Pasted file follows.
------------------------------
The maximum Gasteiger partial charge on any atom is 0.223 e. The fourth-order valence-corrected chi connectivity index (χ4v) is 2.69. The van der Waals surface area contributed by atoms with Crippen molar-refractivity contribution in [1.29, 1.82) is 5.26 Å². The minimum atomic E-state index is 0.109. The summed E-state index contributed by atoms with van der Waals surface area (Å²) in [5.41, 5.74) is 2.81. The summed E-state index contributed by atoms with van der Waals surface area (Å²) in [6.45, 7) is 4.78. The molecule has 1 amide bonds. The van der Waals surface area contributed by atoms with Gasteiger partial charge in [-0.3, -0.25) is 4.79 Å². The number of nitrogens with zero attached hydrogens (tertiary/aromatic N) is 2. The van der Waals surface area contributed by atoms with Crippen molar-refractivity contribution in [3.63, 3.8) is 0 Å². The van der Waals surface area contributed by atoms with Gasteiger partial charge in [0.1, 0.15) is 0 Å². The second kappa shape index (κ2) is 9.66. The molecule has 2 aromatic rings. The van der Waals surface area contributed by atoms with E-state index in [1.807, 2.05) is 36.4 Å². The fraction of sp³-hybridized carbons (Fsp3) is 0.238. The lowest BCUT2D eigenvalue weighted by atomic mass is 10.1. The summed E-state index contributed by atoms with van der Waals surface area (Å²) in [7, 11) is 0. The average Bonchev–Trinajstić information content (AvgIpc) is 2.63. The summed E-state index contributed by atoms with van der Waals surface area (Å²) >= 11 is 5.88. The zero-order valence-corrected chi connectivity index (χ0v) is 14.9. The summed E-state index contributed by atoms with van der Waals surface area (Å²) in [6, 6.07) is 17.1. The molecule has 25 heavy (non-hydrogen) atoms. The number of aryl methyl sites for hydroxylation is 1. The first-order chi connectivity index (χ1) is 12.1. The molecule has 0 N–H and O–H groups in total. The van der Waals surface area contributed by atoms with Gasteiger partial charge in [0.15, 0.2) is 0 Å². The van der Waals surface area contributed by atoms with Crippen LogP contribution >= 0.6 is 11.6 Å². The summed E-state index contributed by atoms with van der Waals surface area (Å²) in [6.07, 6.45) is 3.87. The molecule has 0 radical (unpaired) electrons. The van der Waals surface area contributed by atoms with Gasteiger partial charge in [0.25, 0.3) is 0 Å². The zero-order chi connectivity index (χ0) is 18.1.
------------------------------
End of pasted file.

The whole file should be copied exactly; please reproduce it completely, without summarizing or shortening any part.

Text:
The maximum Gasteiger partial charge on any atom is 0.223 e. The fourth-order valence-corrected chi connectivity index (χ4v) is 2.69. The van der Waals surface area contributed by atoms with Crippen molar-refractivity contribution in [1.29, 1.82) is 5.26 Å². The minimum atomic E-state index is 0.109. The summed E-state index contributed by atoms with van der Waals surface area (Å²) in [5.41, 5.74) is 2.81. The summed E-state index contributed by atoms with van der Waals surface area (Å²) in [6.45, 7) is 4.78. The molecule has 1 amide bonds. The van der Waals surface area contributed by atoms with Gasteiger partial charge in [-0.3, -0.25) is 4.79 Å². The number of nitrogens with zero attached hydrogens (tertiary/aromatic N) is 2. The van der Waals surface area contributed by atoms with Crippen molar-refractivity contribution in [3.63, 3.8) is 0 Å². The van der Waals surface area contributed by atoms with Gasteiger partial charge in [0.1, 0.15) is 0 Å². The second kappa shape index (κ2) is 9.66. The molecule has 2 aromatic rings. The van der Waals surface area contributed by atoms with E-state index in [1.807, 2.05) is 36.4 Å². The fraction of sp³-hybridized carbons (Fsp3) is 0.238. The lowest BCUT2D eigenvalue weighted by atomic mass is 10.1. The summed E-state index contributed by atoms with van der Waals surface area (Å²) in [7, 11) is 0. The average Bonchev–Trinajstić information content (AvgIpc) is 2.63. The summed E-state index contributed by atoms with van der Waals surface area (Å²) >= 11 is 5.88. The zero-order valence-corrected chi connectivity index (χ0v) is 14.9. The summed E-state index contributed by atoms with van der Waals surface area (Å²) in [6, 6.07) is 17.1. The molecule has 25 heavy (non-hydrogen) atoms. The number of aryl methyl sites for hydroxylation is 1. The first-order chi connectivity index (χ1) is 12.1. The molecule has 0 N–H and O–H groups in total. The van der Waals surface area contributed by atoms with Gasteiger partial charge in [0.15, 0.2) is 0 Å². The van der Waals surface area contributed by atoms with Crippen LogP contribution >= 0.6 is 11.6 Å². The summed E-state index contributed by atoms with van der Waals surface area (Å²) in [6.07, 6.45) is 3.87. The molecule has 0 radical (unpaired) electrons. The van der Waals surface area contributed by atoms with Gasteiger partial charge in [0.25, 0.3) is 0 Å². The zero-order chi connectivity index (χ0) is 18.1.